By Pamela Noel
Special to Plumas News
Nothing lasts. I lose a vase of flowers when it wilts. Leaves brown and dry, falling from the trees in the fall. Fire rages, leveling a town. A “normal” life recedes into the past as a pandemic invades our lives. When change happens I sometimes lament the fact that it is occurring. I mourn some types of change. When spring becomes summer, I often wish spring would last a bit longer When the weather shifts, becoming windy, I want the wind to cease. And when life as we know it, shifts into another scenario, not to our liking, we may suffer. We want the good things to last, and the bad to leave. In this historic moment we are all faced with significant change.
As a child I learned about the impermanent nature of life when my cat was killed by a passing motorist. Her body was brought into the back porch, wrapped in a blanket. My father, wanting to protect me from this knowledge, asked me not to come onto the porch. I persisted however, understanding that something very important was occurring there. Going over to my beloved Pepper cat I touched her fur, asking my dad what had happened. I had not yet experienced grief at that young time in my life.
My dad then described to me how nature operates — that everything has its season — but will ultimately disappear in its present physical form. Nothing lasts forever, he told me. Not even rocks, which we think of as solid and unyielding to the forces of time. They wear down and become sand or soil. I built upon this knowledge with other lessons of change and loss — a toy broken, my dad leaving to go to England for 6 months, the death of my grandparents.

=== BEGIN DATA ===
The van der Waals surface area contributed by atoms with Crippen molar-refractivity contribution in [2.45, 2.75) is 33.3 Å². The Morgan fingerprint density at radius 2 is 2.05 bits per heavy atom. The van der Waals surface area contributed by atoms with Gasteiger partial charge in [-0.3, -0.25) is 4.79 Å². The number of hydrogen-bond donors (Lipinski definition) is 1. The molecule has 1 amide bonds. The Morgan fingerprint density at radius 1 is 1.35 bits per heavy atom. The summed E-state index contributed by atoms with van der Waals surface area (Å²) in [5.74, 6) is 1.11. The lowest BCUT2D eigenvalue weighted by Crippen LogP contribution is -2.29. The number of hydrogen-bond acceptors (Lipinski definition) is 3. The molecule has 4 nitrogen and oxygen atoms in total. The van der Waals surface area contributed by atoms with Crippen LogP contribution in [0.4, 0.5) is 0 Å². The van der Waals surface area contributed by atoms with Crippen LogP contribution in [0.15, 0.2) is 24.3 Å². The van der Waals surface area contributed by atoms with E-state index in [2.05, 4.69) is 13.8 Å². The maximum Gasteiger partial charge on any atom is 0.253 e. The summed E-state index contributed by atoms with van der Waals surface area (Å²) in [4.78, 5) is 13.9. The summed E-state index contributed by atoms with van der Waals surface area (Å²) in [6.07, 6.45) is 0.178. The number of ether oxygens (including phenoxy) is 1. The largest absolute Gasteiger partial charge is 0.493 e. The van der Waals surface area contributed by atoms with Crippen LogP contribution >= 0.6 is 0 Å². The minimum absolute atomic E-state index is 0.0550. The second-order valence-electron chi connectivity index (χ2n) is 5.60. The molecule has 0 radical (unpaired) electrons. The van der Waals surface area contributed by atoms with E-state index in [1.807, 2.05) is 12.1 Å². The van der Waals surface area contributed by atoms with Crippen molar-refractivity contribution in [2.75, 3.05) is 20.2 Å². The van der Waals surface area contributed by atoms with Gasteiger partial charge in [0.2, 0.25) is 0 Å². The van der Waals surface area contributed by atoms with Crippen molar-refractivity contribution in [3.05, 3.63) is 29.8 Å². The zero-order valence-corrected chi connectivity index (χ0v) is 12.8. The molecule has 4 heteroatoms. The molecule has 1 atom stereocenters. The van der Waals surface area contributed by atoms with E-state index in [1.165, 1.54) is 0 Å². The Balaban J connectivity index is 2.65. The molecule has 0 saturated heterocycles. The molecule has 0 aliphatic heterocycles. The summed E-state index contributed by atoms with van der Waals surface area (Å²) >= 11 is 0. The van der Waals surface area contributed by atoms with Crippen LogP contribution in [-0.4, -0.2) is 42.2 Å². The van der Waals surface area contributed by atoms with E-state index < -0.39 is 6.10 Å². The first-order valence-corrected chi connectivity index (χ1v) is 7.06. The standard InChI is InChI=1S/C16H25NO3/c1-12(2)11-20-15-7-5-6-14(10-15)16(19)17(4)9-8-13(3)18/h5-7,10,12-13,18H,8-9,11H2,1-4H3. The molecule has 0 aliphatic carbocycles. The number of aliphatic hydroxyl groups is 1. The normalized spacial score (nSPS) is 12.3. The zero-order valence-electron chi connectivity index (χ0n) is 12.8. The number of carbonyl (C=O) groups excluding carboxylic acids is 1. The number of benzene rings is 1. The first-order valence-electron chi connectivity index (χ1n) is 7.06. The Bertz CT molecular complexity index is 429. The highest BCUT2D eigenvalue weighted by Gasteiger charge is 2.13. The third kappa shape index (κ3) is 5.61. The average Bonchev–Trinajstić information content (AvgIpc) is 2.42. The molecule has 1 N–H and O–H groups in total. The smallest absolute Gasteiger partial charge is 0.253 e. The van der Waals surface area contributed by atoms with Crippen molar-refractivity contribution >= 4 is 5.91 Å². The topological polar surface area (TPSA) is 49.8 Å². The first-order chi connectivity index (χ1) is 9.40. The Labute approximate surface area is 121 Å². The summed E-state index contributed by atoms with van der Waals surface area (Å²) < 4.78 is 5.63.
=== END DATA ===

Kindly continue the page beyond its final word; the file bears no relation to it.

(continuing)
The challenge is not merely the fact that everything changes and is impermanent. The problem or suffering we feel, is when we resist it. In resisting, we do everything we can to avoid, ignore and deny this fact. We order vitamin supplements to “ensure” our continuance on the planet. We buy wrinkle cream and hair dye in order to perpetuate the illusion that we don’t change.
We know at an intellectual level that everything wears out eventually, despite our best attempts at creating and maintaining a “secure and stable” existence. Not only our bodies and other physical “objects” will cease to exist, but even our thoughts, our emotions, our ideas are constantly shifting. Like clouds that spring from the blue and float past our gaze, our opinions, beliefs, and assumptions are capable of emerging and disappearing as well.
We can hold fast and try to make concrete our ideas and thoughts as the unassailable truth. This often results in both inner conflict with ourselves and outer conflict with others, as we often see reality differently from one another. Another choice is becoming curious about our circumstance and reaction to it. We can see our current situation as one that will not last forever. Only when we try to make things permanent and solid, we suffer.
So, just like the world we “knew” that existed before our current pandemic, the world we know now will also cease to exist. It will change. We will change. The idea of normal is shifting. And I think this realization of impermanence will allow us to let go of fixed ideas, resulting in more resilience in the face of this dynamic world. We can choose how we see the world. Each one of us is responsible for how we navigate our inner world and how we relate to others. It’s up to each one of us.